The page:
- Greta (also called azarcon): a Hispanic powdered remedy for upset stomachs. It is also used to soothe teething babies. Some preparations contain 95% lead.
How lead damages the body
As mentioned earlier, lead damages every system in the body that it encounters. Here, we will discuss ways in which lead impacts enzymes and the nervous system, two of its most damaging interactions:
Lead's effect on enzymes
Much of the damage lead produces is due to an interruption in the work of enzymes - proteins that carry out multiple functions within the human body.6
Like other metals present in the body, lead binds to enzyme co-factors (helper molecules). But, whereas other metals carry out necessary roles such as switching enzymes off or on, lead binds to co-enzymes without causing the appropriate action. This can essentially prevent the enzymes from carrying out their work.
Lead negatively impacts delta-aminolevulinic acid dehydratase (ALAD) and ferrochelatase; these enzymes help form a vital component of blood called heme.
Lead's effect on the nervous system
The organ most severely effected by lead poisoning is often the brain.
The brain is the organ worst affected by lead - particularly the prefrontal cortex and anterior cingulate cortex, areas responsible for high-level functions, mood regulation and decision-making.
The barrier between the blood supply and the brain (the blood-brain barrier) protects the brain from many toxins, but lead passes easily through this protective layer.
Once in the brain, lead interferes with the development of synapses, the production of neurotransmitters and the structure of ion channels.
Lead also strips the myelin coating from nerves; this layer is essential for the successful transmission of messages.
Many neurotransmitters are hindered by lead, including glutamate in the hippocampus which is vital for learning and laying down memories.7
Lead has been found to trigger programmed cell death (PCD) in the brain. PCD is a normal function of the human body; it helps clear away old and broken cells, but, if PCD gets out of hand, fully functioning cells can be wrongly destroyed and not replaced.8
Diagnosis of lead poisoning
The American Academy of Pediatrics (AAP) recommend that children should be tested for lead levels at ages 1 and 2.
The test involves a simple prick of the finger and a blood test. If the levels of lead are over 5 μg/dL (micrograms per 100 milliliters), the doctor will recommend more regular checks. The CDC estimate that half a million children under 5 have blood lead levels of 5 μg/dL or higher.4
Testing the blood for the presence of lead is a relatively simple procedure.
The CDC and World Health Organization (WHO) state that a blood lead level of 10 μg/dL or above is a cause for concern. In adults, symptoms tend to start at 40 μg/dL or higher.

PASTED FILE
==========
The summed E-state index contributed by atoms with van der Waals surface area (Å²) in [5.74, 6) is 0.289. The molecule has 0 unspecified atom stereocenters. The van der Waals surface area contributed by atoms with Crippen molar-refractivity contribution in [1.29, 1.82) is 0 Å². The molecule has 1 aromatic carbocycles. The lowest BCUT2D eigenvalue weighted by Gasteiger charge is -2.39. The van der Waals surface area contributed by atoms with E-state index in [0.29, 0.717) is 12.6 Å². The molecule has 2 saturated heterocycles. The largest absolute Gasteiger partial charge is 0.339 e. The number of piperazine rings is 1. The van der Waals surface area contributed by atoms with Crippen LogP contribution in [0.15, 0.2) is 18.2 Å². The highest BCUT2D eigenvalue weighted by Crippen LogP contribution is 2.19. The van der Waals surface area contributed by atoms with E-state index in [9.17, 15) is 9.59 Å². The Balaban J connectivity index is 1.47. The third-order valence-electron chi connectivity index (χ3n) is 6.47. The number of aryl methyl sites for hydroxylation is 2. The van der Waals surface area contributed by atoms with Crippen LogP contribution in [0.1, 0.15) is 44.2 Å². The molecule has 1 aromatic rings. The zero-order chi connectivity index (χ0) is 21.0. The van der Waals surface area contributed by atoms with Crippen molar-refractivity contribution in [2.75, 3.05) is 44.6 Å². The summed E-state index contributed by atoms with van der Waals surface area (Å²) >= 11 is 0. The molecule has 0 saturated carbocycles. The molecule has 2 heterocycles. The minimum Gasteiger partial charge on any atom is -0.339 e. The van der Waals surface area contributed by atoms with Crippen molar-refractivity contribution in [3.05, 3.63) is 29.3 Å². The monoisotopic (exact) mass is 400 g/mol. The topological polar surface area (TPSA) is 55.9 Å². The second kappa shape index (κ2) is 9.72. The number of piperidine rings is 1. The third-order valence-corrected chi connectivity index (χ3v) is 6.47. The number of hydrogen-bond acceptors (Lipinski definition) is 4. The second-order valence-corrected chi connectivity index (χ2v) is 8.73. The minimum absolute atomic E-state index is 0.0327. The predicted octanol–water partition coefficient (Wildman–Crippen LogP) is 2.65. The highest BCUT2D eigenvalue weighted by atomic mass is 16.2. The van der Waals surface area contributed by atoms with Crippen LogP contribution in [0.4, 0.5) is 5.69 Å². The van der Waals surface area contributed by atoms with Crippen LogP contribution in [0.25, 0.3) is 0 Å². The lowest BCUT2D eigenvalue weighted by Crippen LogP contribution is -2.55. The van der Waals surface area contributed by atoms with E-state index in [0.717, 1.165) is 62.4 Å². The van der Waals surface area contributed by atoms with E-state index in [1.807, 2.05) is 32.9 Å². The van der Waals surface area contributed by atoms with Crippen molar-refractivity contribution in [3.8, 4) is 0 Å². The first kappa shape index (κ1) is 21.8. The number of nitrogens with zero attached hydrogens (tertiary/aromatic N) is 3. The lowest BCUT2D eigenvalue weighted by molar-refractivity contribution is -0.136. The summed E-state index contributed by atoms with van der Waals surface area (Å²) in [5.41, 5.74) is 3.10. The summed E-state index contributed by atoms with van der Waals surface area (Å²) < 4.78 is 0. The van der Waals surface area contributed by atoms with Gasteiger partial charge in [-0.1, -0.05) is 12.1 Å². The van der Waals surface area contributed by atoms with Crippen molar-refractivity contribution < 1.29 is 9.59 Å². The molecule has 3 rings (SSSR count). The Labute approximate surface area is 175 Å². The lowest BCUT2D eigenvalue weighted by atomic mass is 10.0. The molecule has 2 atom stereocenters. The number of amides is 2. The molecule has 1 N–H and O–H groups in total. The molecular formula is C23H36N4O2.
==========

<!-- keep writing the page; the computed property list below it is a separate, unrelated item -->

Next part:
There are no safe levels of lead in the body. In other words, any lead in the body at all warrants investigation.
Other tests for lead poisoning include:
- Bone marrow biopsy
- Erythrocyte protoporphyrin (a test for iron deficiency)
- Complete blood cell count and coagulation tests
- X-ray of long bones and abdomen.
Treatment of lead poisoning
As with most types of poisoning, the first step is to identify and remove the source of the poison. If the problem is old paint, it may be best to seal in the paint rather than to chip it, sand it or burn it off, which could increase the quantities of lead in the air.
If simple removal of the lead is not enough to rectify blood levels, there are two common courses of action:
- Chelation therapy: this involves medication that binds with the lead and allows it to be passed in the urine
- Ethylenediaminetetraacetic therapy: adults with blood levels of lead above 45 μg/dL may be prescribed drugs that include ethylenediaminetetraacetic (EDTA) acid.
If there are concerns that someone has eaten a life-threatening amount of lead in one dose, the following procedures might be called for:
- Bowel irrigation: flushing out the entire gastrointestinal tract with large volumes of polyethylene glycol solution
- Gastric lavage: also called gastric suction or stomach pumping. This involves washing out the stomach via a tube inserted into the throat.
Preventing lead poisoning
If lead is present in the pipework, run the tap for 1 minute before use.
Simple measures that can help reduce the risk of lead poisoning include:
- Run water: in older properties where lead pipes or fittings are used, run the cold water for at least 1 minute before use. Do not use the hot water tap for cooking or drinking
- Avoid soil: prevent children from playing in the soil. Perhaps provide a sandbox and plant grass to cover patches of bare soil
- Diet: a healthy diet rich in calcium and iron can help lower lead absorption
- Install a filter: if water tests high for lead, consider installing an effective water filtering device, or switch to bottled water
- Washing: wash children's hands regularly to lower the risk of swallowing fragments of lead from soil and dust
- Cleaning: keep the environment as free from dust as possible. Wipe floors with a damp mop and clean surfaces with a damp cloth. This keeps the dust from lifting back into the air and being breathed in
- Containers: do not store wine, vinegar-based dressings or spirits in lead crystal decanters for long periods of time as lead can leech into the liquid
- Canned foods: avoid canned foods from other countries as some have not yet banned lead from manufacturing processes.
Recovery from lead poisoning
Adults who have experienced relatively minor lead poisoning may recover completely. As children are still developing, they may not fully recover and retain permanent IQ and attention deficits.
Other body systems such as the kidneys and nerves might also be irreparably damaged. Depending on severity, recovery can take months or years.
Wealth in the Middle Ages did not necessarily mean better health. According to research published in the Journal of Archaeological Science: Reports, the rich were more likely to be exposed to toxic heavy metals such as lead and mercury.
A new study suggests that the female hormones estrogen and estradiol may protect the brain against the toxic effects of lead. It found that young boys with higher levels of lead in their blood performed worse on cognition tests than those with lower levels, while this was not the case for girls, who appeared hardly affected by the chemical element.